WESTMINSTER — Voters in the Windham Northeast Union Elementary School District (WNEUESD) towns of Athens, Grafton and Westminster were warned to meet at 6:30 p.m. on Thursday, April 9, at the Bellows Falls Union High School, to vote on a school budget and elect school board members.
But given current conditions, the WNEUESD Board has determined that holding that meeting and getting anything done is no longer an option.
“At the time we warned the meeting, the Coronavirus outbreak was a localized epidemic in Wuhan, China,” wrote Board Chair Jack Bryar in a March 25 letter to The Commons. “Today, it is a global pandemic.”
Bryar wrote that, given the increasing rate of cases in Vermont, “by early April, it is a near certainty that COVID-19 will reach into even our smallest communities. The Governor has announced emergency restrictions that make conducting a community meeting almost impossible. And, frankly, trying to hold a meeting under these conditions would be a terrible idea in any case.”
“We have a quandary,” Bryar continued. “How can we have a meeting we are legally obligated to conduct when we can't (and shouldn't!) have such a meeting?”
After consultation with the Vermont Secretary of State's Office, Bryar wrote that “it has been recommended that we conduct a brief meeting for the sole purpose of postponing that meeting. In order to accommodate state law, there will be a place for people to assemble, either outside or just inside the high school building. We anticipate that most board members and our moderator, etc. participate online. However, there will be someone at the school to accommodate those community members who wish to attend in person.”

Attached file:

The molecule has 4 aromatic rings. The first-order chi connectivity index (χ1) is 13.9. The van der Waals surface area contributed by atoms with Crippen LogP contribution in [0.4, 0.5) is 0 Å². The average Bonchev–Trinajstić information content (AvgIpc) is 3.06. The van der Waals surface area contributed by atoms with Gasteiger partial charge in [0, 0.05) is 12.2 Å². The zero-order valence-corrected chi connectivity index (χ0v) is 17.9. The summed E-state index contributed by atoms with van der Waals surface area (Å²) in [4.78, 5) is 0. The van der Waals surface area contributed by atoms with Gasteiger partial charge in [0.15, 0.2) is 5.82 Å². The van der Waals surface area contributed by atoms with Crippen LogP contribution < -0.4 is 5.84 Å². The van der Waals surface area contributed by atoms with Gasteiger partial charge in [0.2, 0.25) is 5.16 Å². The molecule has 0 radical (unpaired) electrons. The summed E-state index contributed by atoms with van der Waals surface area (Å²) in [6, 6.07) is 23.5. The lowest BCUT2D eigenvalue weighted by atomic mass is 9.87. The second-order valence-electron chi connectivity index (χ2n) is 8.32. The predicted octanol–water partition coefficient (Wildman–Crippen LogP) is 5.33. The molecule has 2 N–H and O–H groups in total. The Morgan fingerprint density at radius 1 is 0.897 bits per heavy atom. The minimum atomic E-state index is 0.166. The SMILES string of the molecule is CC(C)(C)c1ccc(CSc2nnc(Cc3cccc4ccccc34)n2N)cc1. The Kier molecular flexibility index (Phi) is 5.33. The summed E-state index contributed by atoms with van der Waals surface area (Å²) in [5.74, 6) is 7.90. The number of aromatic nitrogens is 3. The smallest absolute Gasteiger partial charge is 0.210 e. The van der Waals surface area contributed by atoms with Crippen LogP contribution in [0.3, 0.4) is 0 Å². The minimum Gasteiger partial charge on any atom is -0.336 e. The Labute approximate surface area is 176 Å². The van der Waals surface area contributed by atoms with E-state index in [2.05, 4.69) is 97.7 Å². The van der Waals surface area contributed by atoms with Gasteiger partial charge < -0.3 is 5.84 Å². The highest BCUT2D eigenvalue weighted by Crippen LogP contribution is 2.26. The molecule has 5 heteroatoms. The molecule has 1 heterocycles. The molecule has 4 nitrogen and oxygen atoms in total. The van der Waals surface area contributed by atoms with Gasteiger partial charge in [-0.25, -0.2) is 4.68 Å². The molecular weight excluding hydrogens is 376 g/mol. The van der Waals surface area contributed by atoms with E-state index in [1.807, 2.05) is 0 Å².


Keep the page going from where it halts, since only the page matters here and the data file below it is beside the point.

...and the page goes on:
Bryar said that, “in compliance with the Governor's State of Emergency and plain common sense we recommend that members of the public not show up. This is especially true if you have had any symptoms of a cold or fever, or been in contact with anyone with such symptoms. If you choose to attend anyway, we will ask you to maintain a safe 6-to-10-foot distance from your neighbor.”
The board would then entertain a motion to postpone the meeting to a date certain, probably three weeks later, Bryar wrote. “If you choose to attend, please support such a motion. If the epidemic has not peaked by the new date, we would hold another identical meeting, again hopefully with no one in attendance, and ask for a second delay.”
Bryar wrote that Will Senning, who heads the Secretary of State's Elections office, says his office expects the Legislature to modify state law in the interim, which would allow the board to convert the district meeting into a series of Australian ballot measures. This would allow voters to vote the proposed budget, up or down, and to elect board members.
At this time, however, Bryar wrote that “it is not clear to us whether “in person” voting would be required or if the Legislature will allow residents to vote by mail.”